At every social function, I start out all smiles and hellos, until the inevitable happens. The group launches into a lively and detailed discussion about their offspring, their offspring’s offspring, playgroups, babysitters, teachers. I continue smiling, with nothing to offer and usually leave early.
Feeling that others have what I do not is not a new challenge for me. I spent most of my adult life as a single woman. Every day brought with it reminders that other people had husbands. This feeling that God is bent on withholding the good stuff was so great, that after a number of years of marriage, I must remind myself every day that I actually have a husband. Once the cognitive dissonance passes, I’m able to savor budding feelings of appreciation. Yes, but other people have children too. Here we go again.
I live next door to a family of twelve children. I hear their playful laughter, their voices soaring in unison around the table every Shabbos. I gaze longingly through my window, as each takes his or her turn sitting proudly atop their Abba’s lap or running for a reassuring hug from Ima.
Friends and mentors offer words meant to console and enlighten, yet only serve to disturb and discourage. “What others have has nothing to do with your not having.”
This stark juxtaposition of lives happened for a reason. I think my neighbor’s having does have to do with me. And my not having is a message for her – especially during her overwhelming mommy moments. It compels each of us to focus on the value of what we do have – to truly want it with all our might, thereby increasing the love for the blessing.
Life is about tests. God set up the circumstances for this most difficult one. I know it’s a crucial one for my soul, because it comes up over and over again.
Two weeks ago, I attended a friend’s sheva brachos hosted by the bride’s childhood buddy. I sat among her long-married friends. I introduced myself and hoped the dreaded discussion would remain at bay. It docked too soon. A cell phone chimed. “One of the kids, no doubt!” “Hi honey, this better be important.” “How many do you have?” “I heard you just married off your first.” “She just had a girl.” “Mazel tov!”
I gave myself permission to leave when the kvelling got rough. But it was only fifteen minutes into the event. I took the next available option – the bathroom. With head in hands, I sat on the bathtub ledge, wondering if I could stay there studying the turquoise tiles until the guests left. I thought, It’s not as if I’m pining for a Lexus or a mansion; these are noble yearnings. Someone needed the bathroom. I left my hideout and reentered the fire.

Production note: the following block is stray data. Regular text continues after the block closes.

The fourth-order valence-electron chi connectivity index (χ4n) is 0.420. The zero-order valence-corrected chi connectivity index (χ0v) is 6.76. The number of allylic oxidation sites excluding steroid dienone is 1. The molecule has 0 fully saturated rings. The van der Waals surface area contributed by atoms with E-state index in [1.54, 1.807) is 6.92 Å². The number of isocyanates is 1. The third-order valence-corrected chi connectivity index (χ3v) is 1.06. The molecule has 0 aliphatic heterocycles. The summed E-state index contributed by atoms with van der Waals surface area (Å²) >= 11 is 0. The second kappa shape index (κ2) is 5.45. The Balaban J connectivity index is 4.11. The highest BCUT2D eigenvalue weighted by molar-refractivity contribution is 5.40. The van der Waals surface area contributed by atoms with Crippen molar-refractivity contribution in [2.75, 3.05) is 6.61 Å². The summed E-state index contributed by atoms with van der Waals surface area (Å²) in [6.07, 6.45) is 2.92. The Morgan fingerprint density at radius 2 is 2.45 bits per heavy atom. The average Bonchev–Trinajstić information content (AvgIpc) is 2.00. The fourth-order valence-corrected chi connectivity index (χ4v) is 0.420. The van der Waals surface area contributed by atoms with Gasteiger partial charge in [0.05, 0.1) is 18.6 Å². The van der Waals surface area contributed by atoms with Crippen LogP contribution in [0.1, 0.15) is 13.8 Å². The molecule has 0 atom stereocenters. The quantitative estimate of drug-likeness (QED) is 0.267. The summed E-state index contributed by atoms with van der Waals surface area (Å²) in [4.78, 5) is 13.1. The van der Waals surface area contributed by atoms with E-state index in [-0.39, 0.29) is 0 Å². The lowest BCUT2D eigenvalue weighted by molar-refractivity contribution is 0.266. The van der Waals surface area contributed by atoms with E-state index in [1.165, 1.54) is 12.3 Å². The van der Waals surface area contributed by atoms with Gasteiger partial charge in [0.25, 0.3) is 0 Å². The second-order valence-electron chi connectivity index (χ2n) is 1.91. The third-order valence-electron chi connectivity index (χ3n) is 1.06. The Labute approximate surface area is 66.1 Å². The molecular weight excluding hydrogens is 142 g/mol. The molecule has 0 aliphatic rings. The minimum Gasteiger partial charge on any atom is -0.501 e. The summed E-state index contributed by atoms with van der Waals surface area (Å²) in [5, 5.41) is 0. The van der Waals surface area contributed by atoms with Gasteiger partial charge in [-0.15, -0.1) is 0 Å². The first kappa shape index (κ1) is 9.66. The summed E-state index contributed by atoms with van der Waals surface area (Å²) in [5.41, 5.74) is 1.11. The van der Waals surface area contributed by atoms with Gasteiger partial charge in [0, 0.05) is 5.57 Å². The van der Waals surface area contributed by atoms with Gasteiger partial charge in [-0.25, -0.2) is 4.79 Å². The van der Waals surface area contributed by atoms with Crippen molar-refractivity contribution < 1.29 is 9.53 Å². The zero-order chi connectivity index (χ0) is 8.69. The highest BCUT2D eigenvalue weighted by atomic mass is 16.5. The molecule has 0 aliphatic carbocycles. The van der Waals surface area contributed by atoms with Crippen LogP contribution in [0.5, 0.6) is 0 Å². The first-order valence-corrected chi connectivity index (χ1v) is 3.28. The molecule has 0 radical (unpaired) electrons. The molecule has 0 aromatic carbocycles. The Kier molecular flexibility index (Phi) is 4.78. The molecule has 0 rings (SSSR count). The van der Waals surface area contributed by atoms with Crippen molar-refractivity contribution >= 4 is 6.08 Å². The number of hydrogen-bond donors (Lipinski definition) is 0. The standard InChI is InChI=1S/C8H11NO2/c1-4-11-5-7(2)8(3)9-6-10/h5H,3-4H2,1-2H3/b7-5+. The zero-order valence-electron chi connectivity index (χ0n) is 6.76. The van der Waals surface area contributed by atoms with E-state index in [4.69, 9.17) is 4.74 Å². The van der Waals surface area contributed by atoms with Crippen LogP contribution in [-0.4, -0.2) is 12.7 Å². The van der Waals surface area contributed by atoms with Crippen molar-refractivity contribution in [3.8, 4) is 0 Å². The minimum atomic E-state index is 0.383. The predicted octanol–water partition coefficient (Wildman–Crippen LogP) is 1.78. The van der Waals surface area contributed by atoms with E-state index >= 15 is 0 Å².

Walking to the bus the next day, I noticed my pregnant neighbor waiting with three little ones for the school bus. I pass her most mornings. Sometimes I force a smile; this time I averted my eyes. During the bus ride to work, I continued to agonize. Another day without a family. Will I ever nurture a child? Am I unworthy? Am I incompetent? I took little comfort in the fact that many would actually find my ruminations and their accompanying pain completely justified.
Perhaps it was a spark of a desire expressed amid the negativity, a humble plea for self-change that brought a hard-earned miracle my way. A lone thought pushed through the drone and shouted, “Don’t miss today!”
I couldn’t ignore the truth of it. My every cell knew a critical choice had to be made. I knew that if I chose to continue my, totally justified unhappiness, I would miss the solid goodness in my life. Today, I have the opportunity to savor the bond between my spouse and me; the lifetime of love in an aging parent’s eyes; the words that uplift a friend; another day to do better.
I do not expect the struggle to end here, yet I own a powerful thought and plan to cultivate it. We build our lives on tests and moments; each one serving as a precious opportunity to grow into the people we mean to become. As I steer my thoughts away from the sadness of this deficiency in my life, and embrace the good that stands smiling before me, I am, with a lot of help from Above, choosing to make ample room in my mind, heart, and soul – for today.
Bayla Sheva Brenner, an award-winning journalist, is senior writer in the OU Communications and Marketing Department. You are invited to visit her blog: Late Bloomer Orthodox Baby Boomer. If you are an “older” childless frum woman interested in forming a support group, please go to my blog and introduce yourself (just click on “comments”). I welcome your valuable voices.
The words of this author reflect his/her own opinions and do not necessarily represent the official position of the Orthodox Union.